As one might expect of a low-budget effort, the movie doesn't look as polished as a big studio production and doesn't benefit from many experienced actors. That's part of its charm, of course. With the exception of Thor, for instance, the players seem to be wearing mainly their everyday clothes. Moreover, the Thompsons appear to have shot the film in and around the same few neighborhoods on the outskirts of Las Vegas, and the homes easily substitute for any housing tracts in America. So, it all works out pretty well in its Everyman, everywhere, sort of symbolic approach.
Anyway, while some of its humor falls flat, "Thor at the Bus Stop" is mostly amusing in its own deadpan manner, the assorted skits lazily weaving their humorous courses into and through one another. I didn't find any huge, laugh-out-loud gags in the film, just a succession of gently comical moments. In fact, the film's convoluted narrative style may remind viewers of "Pulp Fiction," with some of the laid-back whimsy of "The Big Lebowski" thrown in. In the case of the latter, the Thompson brothers may be experiencing a bit of Coen envy, and that's not a bad thing.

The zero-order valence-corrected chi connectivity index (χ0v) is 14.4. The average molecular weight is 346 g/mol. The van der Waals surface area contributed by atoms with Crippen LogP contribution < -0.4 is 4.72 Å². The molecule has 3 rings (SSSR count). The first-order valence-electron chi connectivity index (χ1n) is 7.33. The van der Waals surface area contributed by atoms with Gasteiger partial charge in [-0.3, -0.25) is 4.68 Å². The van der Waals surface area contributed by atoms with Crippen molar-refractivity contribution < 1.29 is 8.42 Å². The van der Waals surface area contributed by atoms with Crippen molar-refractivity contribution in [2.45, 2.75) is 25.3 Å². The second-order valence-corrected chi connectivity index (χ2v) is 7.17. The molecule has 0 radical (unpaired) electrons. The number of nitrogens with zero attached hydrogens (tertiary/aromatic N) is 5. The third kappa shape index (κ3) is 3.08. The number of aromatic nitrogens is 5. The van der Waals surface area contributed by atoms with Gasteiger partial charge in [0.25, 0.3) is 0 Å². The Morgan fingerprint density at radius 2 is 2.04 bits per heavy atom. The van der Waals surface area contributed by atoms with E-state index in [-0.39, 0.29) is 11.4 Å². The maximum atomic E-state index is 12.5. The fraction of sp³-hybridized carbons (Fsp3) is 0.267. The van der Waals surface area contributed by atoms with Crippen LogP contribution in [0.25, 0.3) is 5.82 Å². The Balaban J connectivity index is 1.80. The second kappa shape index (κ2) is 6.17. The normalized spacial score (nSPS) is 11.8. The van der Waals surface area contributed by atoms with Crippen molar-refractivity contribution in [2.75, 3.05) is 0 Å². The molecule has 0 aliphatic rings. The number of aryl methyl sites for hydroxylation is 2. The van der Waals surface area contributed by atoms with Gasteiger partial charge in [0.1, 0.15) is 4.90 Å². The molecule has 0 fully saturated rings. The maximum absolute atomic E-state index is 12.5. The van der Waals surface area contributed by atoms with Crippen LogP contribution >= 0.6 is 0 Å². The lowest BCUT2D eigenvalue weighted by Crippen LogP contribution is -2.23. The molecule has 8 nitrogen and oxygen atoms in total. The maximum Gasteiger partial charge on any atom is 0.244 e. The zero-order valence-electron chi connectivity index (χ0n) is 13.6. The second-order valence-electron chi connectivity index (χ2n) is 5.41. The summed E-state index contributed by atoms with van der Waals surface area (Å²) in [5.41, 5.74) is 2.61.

I don't think you're going to mistake "Thor at the Bus Stop" for a major Oscar winner, yet if you're like me, you may find the longer you watch it, the more you'll like it. You've just got a sweet, humorous, poignant little film here. For a first-time feature-length effort, it's not bad.
Let me also add that there is nothing about "Thor" that is offensive, crude, or gross. Unlike most of Hollywood's big-screen comedies anymore, "Thor" contains no profanity, no nudity, no sex, and virtually no violence. It's kind of refreshing, actually.